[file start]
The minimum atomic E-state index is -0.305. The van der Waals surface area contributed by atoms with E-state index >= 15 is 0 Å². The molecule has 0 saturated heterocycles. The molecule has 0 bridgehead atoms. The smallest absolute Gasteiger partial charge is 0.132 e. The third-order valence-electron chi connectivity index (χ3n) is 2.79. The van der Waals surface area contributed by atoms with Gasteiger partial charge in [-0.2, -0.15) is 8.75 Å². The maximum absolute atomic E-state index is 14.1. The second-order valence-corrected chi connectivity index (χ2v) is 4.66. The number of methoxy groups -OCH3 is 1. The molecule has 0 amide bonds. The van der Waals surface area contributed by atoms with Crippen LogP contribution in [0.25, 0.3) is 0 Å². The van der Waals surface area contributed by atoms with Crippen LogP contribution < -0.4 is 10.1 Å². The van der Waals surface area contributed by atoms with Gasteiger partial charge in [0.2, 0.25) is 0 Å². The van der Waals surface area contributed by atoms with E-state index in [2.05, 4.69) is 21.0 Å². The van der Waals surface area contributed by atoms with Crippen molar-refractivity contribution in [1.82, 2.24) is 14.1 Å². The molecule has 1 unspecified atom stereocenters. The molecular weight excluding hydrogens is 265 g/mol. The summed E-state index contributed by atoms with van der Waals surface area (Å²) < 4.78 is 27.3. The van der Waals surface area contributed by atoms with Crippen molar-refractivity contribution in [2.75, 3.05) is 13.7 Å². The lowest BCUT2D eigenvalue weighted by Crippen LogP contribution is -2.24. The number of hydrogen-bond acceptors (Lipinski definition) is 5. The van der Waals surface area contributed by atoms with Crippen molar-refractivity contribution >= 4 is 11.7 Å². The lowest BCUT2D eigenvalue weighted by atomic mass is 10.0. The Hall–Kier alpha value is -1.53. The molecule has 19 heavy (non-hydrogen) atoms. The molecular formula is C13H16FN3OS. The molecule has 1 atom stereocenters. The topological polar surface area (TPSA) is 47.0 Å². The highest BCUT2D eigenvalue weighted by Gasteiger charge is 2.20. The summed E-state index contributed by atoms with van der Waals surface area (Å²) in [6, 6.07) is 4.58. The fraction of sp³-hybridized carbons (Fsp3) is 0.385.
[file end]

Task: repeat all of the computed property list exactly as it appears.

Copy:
The minimum atomic E-state index is -0.305. The van der Waals surface area contributed by atoms with E-state index >= 15 is 0 Å². The molecule has 0 saturated heterocycles. The molecule has 0 bridgehead atoms. The smallest absolute Gasteiger partial charge is 0.132 e. The third-order valence-electron chi connectivity index (χ3n) is 2.79. The van der Waals surface area contributed by atoms with Gasteiger partial charge in [-0.2, -0.15) is 8.75 Å². The maximum absolute atomic E-state index is 14.1. The second-order valence-corrected chi connectivity index (χ2v) is 4.66. The number of methoxy groups -OCH3 is 1. The molecule has 0 amide bonds. The van der Waals surface area contributed by atoms with Crippen LogP contribution in [0.25, 0.3) is 0 Å². The van der Waals surface area contributed by atoms with Crippen LogP contribution < -0.4 is 10.1 Å². The van der Waals surface area contributed by atoms with Gasteiger partial charge in [0.2, 0.25) is 0 Å². The van der Waals surface area contributed by atoms with E-state index in [2.05, 4.69) is 21.0 Å². The van der Waals surface area contributed by atoms with Crippen molar-refractivity contribution in [1.82, 2.24) is 14.1 Å². The molecule has 1 unspecified atom stereocenters. The molecular weight excluding hydrogens is 265 g/mol. The summed E-state index contributed by atoms with van der Waals surface area (Å²) < 4.78 is 27.3. The van der Waals surface area contributed by atoms with Crippen molar-refractivity contribution in [2.75, 3.05) is 13.7 Å². The lowest BCUT2D eigenvalue weighted by Crippen LogP contribution is -2.24. The number of hydrogen-bond acceptors (Lipinski definition) is 5. The van der Waals surface area contributed by atoms with Crippen molar-refractivity contribution >= 4 is 11.7 Å². The lowest BCUT2D eigenvalue weighted by atomic mass is 10.0. The Hall–Kier alpha value is -1.53. The molecule has 19 heavy (non-hydrogen) atoms. The molecular formula is C13H16FN3OS. The molecule has 1 atom stereocenters. The topological polar surface area (TPSA) is 47.0 Å². The highest BCUT2D eigenvalue weighted by Gasteiger charge is 2.20. The summed E-state index contributed by atoms with van der Waals surface area (Å²) in [6, 6.07) is 4.58. The fraction of sp³-hybridized carbons (Fsp3) is 0.385.